Crying is Good For You

Dementia will bring you to tears.

The good news? Tears are good for you.

“Being strong” is part of your job description when you have a loved-one with dementia. But dementia is a long, hard journey, and tears come with the territory no matter how strong you are.

A while back, I stumbled across an article on the internet called “7Good Reasons to Cry Your Eyes Out” by Therese Borchard. It says tears “are like a natural therapy or massage session, but they cost a lot less!”

The writer explains that crying releases toxins from the body and also stimulates the production of endorphins, our natural “feel good” hormones. The article gives credence to the old adage that you’ll feel better after a good cry.

In another online article called “The Miracle of Tears,” writer Jerry Bergman reports that “Suppressing tears increases stress levels, and contributes to diseases aggravated by stress, such as high blood pressure, heart problems, and peptic ulcers.”

In other words, if you don’t let those emotional tears flow every now and then, you increase your risk for all sorts of health problems.

So, although I don’t recommend opening the floodgates in front of the person with dementia (He is confused and generally feeling bad enough already!), don’t hold back the tears forever.

If your loved-one lives in a memory care community, I guarantee you the staff there is used to tears and won’t be at all shocked if you “fall apart” in front of them. They may even shed a few tears right along with you.

Otherwise, find a friend or just a private place where you feel safe to let the tears flow. I can’t even begin to tell you how many times I collapsed sobbing in my car after visits with my dad.

During my “breakdowns,” I doubted I could survive another day of my dad’s dementia. But I did survive. And it turns out that allowing those moments of “weakness” actually helped give me strength to endure.

“What soap is for the body, tears are for the soul.” – Jewish Proverb

My dad went through some tough times in his life. He always did what needed to be done, made sure everyone else was taken care of . . . He was as strong as they get, but even he shed a tear or two in its time.

My dad went through some tough times in his life. He always did what needed to be done, made sure everyone else was taken care of . . . He was as strong as they get, but even he shed a tear or two in its time.

Give Yourself a Break

field of purple flowers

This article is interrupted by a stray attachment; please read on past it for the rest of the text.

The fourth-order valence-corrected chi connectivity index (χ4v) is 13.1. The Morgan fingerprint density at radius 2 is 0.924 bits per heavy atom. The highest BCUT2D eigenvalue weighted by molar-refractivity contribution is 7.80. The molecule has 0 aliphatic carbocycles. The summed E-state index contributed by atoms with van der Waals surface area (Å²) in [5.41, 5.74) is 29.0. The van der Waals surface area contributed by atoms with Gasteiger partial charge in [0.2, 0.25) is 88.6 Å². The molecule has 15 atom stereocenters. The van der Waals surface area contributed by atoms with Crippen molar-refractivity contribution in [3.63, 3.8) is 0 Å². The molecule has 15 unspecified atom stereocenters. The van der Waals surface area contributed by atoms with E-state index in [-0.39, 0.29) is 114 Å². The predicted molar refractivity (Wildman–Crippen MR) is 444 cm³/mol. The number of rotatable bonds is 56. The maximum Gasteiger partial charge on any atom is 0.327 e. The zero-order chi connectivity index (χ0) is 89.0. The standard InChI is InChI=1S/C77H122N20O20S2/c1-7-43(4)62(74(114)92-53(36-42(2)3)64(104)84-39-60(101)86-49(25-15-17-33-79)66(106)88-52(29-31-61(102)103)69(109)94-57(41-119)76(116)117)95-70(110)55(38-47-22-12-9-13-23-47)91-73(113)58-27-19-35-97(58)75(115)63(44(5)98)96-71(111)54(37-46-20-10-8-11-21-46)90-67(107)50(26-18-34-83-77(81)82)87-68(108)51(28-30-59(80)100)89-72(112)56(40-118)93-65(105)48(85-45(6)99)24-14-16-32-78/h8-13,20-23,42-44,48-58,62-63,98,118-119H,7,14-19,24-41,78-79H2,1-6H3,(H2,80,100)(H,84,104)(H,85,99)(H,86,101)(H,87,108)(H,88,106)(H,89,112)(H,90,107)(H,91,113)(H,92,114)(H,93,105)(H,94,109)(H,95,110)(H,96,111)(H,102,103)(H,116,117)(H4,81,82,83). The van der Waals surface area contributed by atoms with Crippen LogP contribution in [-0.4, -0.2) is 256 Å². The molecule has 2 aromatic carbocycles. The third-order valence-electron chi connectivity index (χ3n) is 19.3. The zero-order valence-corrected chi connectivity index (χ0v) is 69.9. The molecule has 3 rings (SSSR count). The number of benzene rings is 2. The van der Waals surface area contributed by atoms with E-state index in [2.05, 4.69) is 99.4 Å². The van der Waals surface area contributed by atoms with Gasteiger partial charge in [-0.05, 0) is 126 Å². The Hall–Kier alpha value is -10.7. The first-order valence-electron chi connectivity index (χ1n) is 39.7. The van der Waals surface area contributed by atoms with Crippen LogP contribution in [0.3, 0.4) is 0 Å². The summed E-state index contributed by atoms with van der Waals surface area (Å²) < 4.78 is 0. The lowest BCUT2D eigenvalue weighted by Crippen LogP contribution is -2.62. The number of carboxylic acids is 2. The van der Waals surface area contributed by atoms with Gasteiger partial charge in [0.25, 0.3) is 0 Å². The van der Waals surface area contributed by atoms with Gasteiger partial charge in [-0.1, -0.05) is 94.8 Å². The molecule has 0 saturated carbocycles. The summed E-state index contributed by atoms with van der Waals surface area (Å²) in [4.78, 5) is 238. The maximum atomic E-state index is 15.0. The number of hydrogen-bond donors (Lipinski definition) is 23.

When I became responsible for my dad’s care, I felt like I was instantly expected to know what to do. People kept looking to me for answers, but I didn’t even understand the questions half the time.

Recently, I was reading Self-Compassion in the Realness of Life, a blog about dealing with the ups and downs of life. It’s written by Kim Fredrickson, a Licensed Marriage and Family Therapist. What she wrote was what I desperately needed to hear when I was drowning in the newness of my dad’s dementia.

Give Yourself Permission to…

~ Not know what you are doing

~ Learn how to navigate this new life change

~ Have mixed feelings, even about something positive

~ Be resentful, angry, hurt and sad about this life change

~ Take time to gather information, talk to others and seek help as you navigate through what is new and unexpected

Say Some Kind Words to Yourself…

~ I’m overwhelmed right now, and with good reason

~ I’ve never been through this before

~ I’ll figure out how to do this new ______ a piece at a time

~ I’m not supposed to know how to handle something I’ve never been through before…no one does

~ I’ll look for whatever little bits of encouragement and support I can see

~ I’ll ask God and others for help, and look for unexpected answers

On Fredrickson’s website, she writes: “Most of us are used to showing compassion to others. We often have trouble showing that same compassion to ourselves. We often say things to ourselves we would never say to a friend.” That sure rings true to me! How about you?

Let’s make a deal, ok? Let’s be kind to ourselves.

Please share this with anyone who’s going through a rough time and needs encouragement. Thank you.

To find out more about Kim Fredrickson’s blog or her upcoming book Give Yourself a Break: Turning Your Inner Critic into a Compassionate Friend, visit her website: http://www.kimfredrickson.com (The excerpt above is from her March 27, 2015 post.)